My Week with Marilyn and more...
Not really tied because of their aesthetic value, but linked nonetheless thanks to the amazing work by the actors in the lead, these otherwise average films benefit tremendously from the casting choices made. In the former, Michelle Williams literally gets lost in the role of the tragic blond bombshell Marilyn Monroe. Not really an imitation, she manages something even more remarkable - she becomes the future fallen idol. As for Michael Shannon, he takes a tale of impending apocalyptic destruction and turns it inward, making it more about one man’s struggle with sanity than the end of the world. Both performances truly redefine their otherwise ordinary backdrops.
Rango reminds one of how special animation can be. It transports us to a place we’ve seen and experienced before and yet does so with a viewpoint so new and novel that it reinvests our always ripe cynicism with a fresh new coat of hope. It features flawless character design, dizzying narrative fun, a lot of brilliant voice work, and just enough nods to the studio standard type to remind us of why it was made in the first place. It’s a billon times better than any Shrek, more fun than a barrel of minions, and runs rings around Rio and its ill-conceived ilk.
As separate acts, as well written movements meant to completely undermine the state of organized religion today, Red State is mesmerizing. Smith, always known for his witty dialogue and complex screenplays, delivers one of his best here, a rant and anecdote based dissertation which argues for the evil inherent in belief, as well as the misunderstanding of same from the outside. This is no hyperbolic missive meant to paint all Christians as fanatics. Instead, Smith sets-up a situation (a radical sect that believes in literal interpretations of the Gospel, especially when it comes to homosexuality) and then slowly peels back the layers of hypocritical ludicrousness.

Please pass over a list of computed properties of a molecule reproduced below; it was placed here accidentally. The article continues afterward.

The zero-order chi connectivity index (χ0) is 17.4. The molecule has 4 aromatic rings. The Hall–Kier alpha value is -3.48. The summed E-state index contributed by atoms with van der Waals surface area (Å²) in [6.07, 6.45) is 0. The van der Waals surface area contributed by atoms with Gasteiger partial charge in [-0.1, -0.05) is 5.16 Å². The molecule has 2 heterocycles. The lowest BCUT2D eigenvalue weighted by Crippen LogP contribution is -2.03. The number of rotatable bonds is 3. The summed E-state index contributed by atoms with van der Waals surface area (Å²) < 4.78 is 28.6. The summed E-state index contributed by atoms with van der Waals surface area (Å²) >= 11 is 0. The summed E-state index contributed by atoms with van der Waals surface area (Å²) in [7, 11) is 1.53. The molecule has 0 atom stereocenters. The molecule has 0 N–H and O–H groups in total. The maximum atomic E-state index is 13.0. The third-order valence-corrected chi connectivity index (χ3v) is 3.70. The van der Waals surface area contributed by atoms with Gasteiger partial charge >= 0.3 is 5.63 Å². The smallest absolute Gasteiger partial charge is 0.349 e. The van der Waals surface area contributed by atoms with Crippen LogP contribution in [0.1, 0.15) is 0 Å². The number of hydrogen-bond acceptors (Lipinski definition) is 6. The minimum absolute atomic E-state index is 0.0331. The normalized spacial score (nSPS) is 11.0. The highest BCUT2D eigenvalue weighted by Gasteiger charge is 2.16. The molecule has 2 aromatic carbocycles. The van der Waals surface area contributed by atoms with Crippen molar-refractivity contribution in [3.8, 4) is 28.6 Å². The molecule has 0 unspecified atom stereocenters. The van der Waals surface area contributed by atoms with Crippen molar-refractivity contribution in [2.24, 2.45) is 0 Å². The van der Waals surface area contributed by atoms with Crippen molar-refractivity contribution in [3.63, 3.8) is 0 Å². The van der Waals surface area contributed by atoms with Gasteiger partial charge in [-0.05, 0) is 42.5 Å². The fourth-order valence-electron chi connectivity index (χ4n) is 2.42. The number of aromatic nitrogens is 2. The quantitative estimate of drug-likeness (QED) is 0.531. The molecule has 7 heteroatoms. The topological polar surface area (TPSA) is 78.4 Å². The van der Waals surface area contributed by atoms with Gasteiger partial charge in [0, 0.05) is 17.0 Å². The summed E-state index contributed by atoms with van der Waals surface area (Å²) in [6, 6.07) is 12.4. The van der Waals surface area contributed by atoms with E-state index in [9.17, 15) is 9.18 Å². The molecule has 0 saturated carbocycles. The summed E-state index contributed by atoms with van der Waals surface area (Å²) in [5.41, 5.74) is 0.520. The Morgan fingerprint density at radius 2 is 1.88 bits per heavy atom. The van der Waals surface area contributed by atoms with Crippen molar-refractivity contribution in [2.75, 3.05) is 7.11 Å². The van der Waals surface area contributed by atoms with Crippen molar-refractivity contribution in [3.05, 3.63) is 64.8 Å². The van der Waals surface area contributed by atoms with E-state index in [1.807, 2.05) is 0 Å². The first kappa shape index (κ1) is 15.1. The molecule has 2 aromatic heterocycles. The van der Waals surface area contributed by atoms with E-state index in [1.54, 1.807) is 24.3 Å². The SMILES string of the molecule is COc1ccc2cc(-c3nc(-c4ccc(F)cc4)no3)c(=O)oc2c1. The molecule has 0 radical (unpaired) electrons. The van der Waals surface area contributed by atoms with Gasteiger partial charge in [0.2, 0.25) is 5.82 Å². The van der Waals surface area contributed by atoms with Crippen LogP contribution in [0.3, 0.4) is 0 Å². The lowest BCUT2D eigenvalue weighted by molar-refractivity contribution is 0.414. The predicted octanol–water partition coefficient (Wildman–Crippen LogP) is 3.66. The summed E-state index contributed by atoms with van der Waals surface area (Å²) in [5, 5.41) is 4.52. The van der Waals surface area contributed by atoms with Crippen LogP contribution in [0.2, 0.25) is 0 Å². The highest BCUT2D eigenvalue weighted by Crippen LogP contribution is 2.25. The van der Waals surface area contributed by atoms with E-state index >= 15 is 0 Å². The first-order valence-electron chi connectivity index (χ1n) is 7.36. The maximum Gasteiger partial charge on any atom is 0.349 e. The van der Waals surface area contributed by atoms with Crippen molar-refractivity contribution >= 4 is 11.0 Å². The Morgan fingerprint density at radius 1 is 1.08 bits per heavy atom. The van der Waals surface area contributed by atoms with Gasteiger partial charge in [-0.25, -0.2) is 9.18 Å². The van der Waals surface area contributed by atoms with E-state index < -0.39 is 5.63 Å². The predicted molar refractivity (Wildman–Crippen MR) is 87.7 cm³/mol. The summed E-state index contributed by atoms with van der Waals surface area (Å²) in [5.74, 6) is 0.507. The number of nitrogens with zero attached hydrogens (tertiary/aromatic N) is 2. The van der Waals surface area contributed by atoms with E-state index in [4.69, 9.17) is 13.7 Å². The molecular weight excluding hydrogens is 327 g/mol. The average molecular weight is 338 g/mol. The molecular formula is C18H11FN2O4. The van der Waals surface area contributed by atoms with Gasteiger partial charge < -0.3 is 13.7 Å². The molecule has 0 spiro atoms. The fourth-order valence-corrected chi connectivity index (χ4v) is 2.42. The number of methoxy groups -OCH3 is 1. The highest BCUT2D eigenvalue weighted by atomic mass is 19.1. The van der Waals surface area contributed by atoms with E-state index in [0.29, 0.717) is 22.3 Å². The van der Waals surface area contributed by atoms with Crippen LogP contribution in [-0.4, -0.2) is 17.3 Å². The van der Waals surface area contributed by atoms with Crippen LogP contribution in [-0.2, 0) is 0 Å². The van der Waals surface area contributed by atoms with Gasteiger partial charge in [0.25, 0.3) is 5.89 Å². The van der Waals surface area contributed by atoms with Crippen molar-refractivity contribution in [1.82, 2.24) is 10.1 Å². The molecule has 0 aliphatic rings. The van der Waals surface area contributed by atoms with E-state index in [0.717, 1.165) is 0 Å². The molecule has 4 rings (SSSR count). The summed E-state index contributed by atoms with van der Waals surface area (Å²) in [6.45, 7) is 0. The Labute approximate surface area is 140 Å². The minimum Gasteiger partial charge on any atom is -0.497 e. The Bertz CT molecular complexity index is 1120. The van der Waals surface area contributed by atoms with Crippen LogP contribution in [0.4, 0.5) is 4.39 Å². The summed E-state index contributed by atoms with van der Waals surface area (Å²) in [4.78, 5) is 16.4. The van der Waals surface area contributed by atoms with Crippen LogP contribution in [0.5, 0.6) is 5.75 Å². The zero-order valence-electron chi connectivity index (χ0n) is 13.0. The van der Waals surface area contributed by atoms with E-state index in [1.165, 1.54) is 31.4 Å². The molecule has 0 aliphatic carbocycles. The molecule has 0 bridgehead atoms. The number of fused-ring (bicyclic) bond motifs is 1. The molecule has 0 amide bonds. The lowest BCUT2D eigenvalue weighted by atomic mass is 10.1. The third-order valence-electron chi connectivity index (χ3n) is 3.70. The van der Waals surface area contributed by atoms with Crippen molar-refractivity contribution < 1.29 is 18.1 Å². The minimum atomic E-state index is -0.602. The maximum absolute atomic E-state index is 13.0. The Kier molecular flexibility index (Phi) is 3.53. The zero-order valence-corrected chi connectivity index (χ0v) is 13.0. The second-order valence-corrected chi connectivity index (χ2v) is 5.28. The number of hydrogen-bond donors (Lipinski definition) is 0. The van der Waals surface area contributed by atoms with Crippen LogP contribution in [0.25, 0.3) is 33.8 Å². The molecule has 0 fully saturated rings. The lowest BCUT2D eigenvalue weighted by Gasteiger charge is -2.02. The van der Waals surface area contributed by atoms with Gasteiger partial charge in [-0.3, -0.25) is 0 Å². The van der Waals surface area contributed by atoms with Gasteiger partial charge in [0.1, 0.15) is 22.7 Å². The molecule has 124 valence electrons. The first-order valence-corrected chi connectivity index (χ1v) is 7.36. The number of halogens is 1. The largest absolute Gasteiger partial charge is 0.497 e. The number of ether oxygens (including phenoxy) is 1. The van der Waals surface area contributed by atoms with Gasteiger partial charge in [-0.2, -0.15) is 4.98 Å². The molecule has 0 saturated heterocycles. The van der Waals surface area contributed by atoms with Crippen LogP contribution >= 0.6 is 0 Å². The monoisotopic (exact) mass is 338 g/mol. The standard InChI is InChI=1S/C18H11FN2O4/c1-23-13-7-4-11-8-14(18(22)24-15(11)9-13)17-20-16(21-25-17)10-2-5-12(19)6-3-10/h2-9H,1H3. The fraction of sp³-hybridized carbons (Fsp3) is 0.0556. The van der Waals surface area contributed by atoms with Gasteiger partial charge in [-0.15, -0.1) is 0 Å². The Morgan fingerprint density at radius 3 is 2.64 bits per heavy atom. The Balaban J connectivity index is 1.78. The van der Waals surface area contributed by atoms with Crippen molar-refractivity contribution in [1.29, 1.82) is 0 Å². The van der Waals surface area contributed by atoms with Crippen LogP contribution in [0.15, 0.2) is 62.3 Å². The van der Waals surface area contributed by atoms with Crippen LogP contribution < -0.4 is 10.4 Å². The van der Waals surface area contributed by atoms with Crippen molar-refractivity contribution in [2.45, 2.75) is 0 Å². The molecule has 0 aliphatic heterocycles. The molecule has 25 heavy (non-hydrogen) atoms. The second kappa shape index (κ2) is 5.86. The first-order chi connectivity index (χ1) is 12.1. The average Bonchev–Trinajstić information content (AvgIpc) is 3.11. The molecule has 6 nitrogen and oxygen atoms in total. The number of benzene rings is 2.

That groan you heard a few years back was Nerd Nation kvetching over the concept of another Apes movie. After all, Tim Burton’s bungling of the franchise nearly killed off the cinematic simian saga forever. Now, that cheer you hear is a studio (and sci-fi fanbase) reeling from an amazing, almost miraculous motion picture comeback. All kudos to director Rupert Wyatt for finding the humanity and horror in the standard story of Science playing God. Equally respect to actor Andy Serkis, who once again proved that motion capture technology can turn out an Oscar worthy performance
For all its Hustler by way of Heavy Metal sex fetishism and outrageous action excesses, Sucker Punch remains one of 2011’s grandest experiments (especially in the recently released “Director’s Cut” Blu-ray). Sure, it tried to mesh the Burly-Q with battle and overdid the grrrl power grunt, but this was an amazing visual feast filled with electrifying imagery and inspirations. Did the story make a lick of sense? Hell no! Could that be because of studio interference, suits mandating that movie’s musical (?) numbers be cut for the sake of audience sanity? Perhaps. Whatever the case, we will defend this pick to the death.
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